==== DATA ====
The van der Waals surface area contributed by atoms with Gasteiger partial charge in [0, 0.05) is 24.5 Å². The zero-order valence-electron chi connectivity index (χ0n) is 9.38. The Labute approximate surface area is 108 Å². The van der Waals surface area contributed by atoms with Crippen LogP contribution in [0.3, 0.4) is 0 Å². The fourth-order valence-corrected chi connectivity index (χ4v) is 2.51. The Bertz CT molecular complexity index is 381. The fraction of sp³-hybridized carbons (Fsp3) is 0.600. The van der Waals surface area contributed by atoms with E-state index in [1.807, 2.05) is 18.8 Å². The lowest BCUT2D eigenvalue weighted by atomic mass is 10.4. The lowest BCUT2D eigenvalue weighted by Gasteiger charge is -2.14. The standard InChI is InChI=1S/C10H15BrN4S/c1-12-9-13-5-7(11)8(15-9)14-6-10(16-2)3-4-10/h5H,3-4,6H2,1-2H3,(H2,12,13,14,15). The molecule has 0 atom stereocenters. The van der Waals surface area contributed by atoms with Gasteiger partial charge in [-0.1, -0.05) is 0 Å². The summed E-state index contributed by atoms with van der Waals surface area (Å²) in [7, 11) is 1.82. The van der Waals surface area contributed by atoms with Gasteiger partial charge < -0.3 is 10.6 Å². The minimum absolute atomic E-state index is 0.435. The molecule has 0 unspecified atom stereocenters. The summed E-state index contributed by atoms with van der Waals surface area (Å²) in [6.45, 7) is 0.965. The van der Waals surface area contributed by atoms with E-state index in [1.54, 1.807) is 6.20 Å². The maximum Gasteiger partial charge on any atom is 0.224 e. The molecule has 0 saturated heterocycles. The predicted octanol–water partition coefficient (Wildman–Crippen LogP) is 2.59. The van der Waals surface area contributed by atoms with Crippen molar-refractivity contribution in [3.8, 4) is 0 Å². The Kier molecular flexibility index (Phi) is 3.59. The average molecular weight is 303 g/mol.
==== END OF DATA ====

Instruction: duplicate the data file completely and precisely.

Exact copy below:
The van der Waals surface area contributed by atoms with Gasteiger partial charge in [0, 0.05) is 24.5 Å². The zero-order valence-electron chi connectivity index (χ0n) is 9.38. The Labute approximate surface area is 108 Å². The van der Waals surface area contributed by atoms with Crippen LogP contribution in [0.3, 0.4) is 0 Å². The fourth-order valence-corrected chi connectivity index (χ4v) is 2.51. The Bertz CT molecular complexity index is 381. The fraction of sp³-hybridized carbons (Fsp3) is 0.600. The van der Waals surface area contributed by atoms with E-state index in [1.807, 2.05) is 18.8 Å². The lowest BCUT2D eigenvalue weighted by atomic mass is 10.4. The lowest BCUT2D eigenvalue weighted by Gasteiger charge is -2.14. The standard InChI is InChI=1S/C10H15BrN4S/c1-12-9-13-5-7(11)8(15-9)14-6-10(16-2)3-4-10/h5H,3-4,6H2,1-2H3,(H2,12,13,14,15). The molecule has 0 atom stereocenters. The van der Waals surface area contributed by atoms with Gasteiger partial charge in [-0.1, -0.05) is 0 Å². The summed E-state index contributed by atoms with van der Waals surface area (Å²) in [7, 11) is 1.82. The van der Waals surface area contributed by atoms with Gasteiger partial charge < -0.3 is 10.6 Å². The minimum absolute atomic E-state index is 0.435. The molecule has 0 unspecified atom stereocenters. The summed E-state index contributed by atoms with van der Waals surface area (Å²) in [6.45, 7) is 0.965. The van der Waals surface area contributed by atoms with E-state index in [1.54, 1.807) is 6.20 Å². The maximum Gasteiger partial charge on any atom is 0.224 e. The molecule has 0 saturated heterocycles. The predicted octanol–water partition coefficient (Wildman–Crippen LogP) is 2.59. The van der Waals surface area contributed by atoms with Crippen molar-refractivity contribution in [3.8, 4) is 0 Å². The Kier molecular flexibility index (Phi) is 3.59. The average molecular weight is 303 g/mol.